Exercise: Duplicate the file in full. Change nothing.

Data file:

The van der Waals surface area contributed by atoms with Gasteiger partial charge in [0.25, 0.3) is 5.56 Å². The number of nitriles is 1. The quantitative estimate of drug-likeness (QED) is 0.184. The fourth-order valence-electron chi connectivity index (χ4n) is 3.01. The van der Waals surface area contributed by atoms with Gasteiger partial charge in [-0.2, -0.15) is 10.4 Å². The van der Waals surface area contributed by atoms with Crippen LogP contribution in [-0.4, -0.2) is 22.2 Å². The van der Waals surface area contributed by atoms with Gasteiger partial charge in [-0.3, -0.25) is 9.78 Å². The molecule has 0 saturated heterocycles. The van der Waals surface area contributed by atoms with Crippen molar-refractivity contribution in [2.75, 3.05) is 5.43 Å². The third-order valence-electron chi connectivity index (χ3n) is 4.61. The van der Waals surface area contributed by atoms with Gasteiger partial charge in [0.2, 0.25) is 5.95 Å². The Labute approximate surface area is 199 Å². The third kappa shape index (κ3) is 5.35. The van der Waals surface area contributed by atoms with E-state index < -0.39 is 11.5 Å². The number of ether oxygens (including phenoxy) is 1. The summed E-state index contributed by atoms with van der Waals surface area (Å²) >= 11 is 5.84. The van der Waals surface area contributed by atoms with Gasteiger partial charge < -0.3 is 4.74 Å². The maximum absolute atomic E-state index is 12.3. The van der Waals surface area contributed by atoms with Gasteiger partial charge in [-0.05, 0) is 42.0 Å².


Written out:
The van der Waals surface area contributed by atoms with Gasteiger partial charge in [0.25, 0.3) is 5.56 Å². The number of nitriles is 1. The quantitative estimate of drug-likeness (QED) is 0.184. The fourth-order valence-electron chi connectivity index (χ4n) is 3.01. The van der Waals surface area contributed by atoms with Gasteiger partial charge in [-0.2, -0.15) is 10.4 Å². The van der Waals surface area contributed by atoms with Crippen LogP contribution in [-0.4, -0.2) is 22.2 Å². The van der Waals surface area contributed by atoms with Gasteiger partial charge in [-0.3, -0.25) is 9.78 Å². The molecule has 0 saturated heterocycles. The van der Waals surface area contributed by atoms with Crippen molar-refractivity contribution in [2.75, 3.05) is 5.43 Å². The third-order valence-electron chi connectivity index (χ3n) is 4.61. The van der Waals surface area contributed by atoms with Gasteiger partial charge in [0.2, 0.25) is 5.95 Å². The Labute approximate surface area is 199 Å². The third kappa shape index (κ3) is 5.35. The van der Waals surface area contributed by atoms with E-state index < -0.39 is 11.5 Å². The number of ether oxygens (including phenoxy) is 1. The summed E-state index contributed by atoms with van der Waals surface area (Å²) >= 11 is 5.84. The van der Waals surface area contributed by atoms with Gasteiger partial charge < -0.3 is 4.74 Å². The maximum absolute atomic E-state index is 12.3. The van der Waals surface area contributed by atoms with Gasteiger partial charge in [-0.05, 0) is 42.0 Å².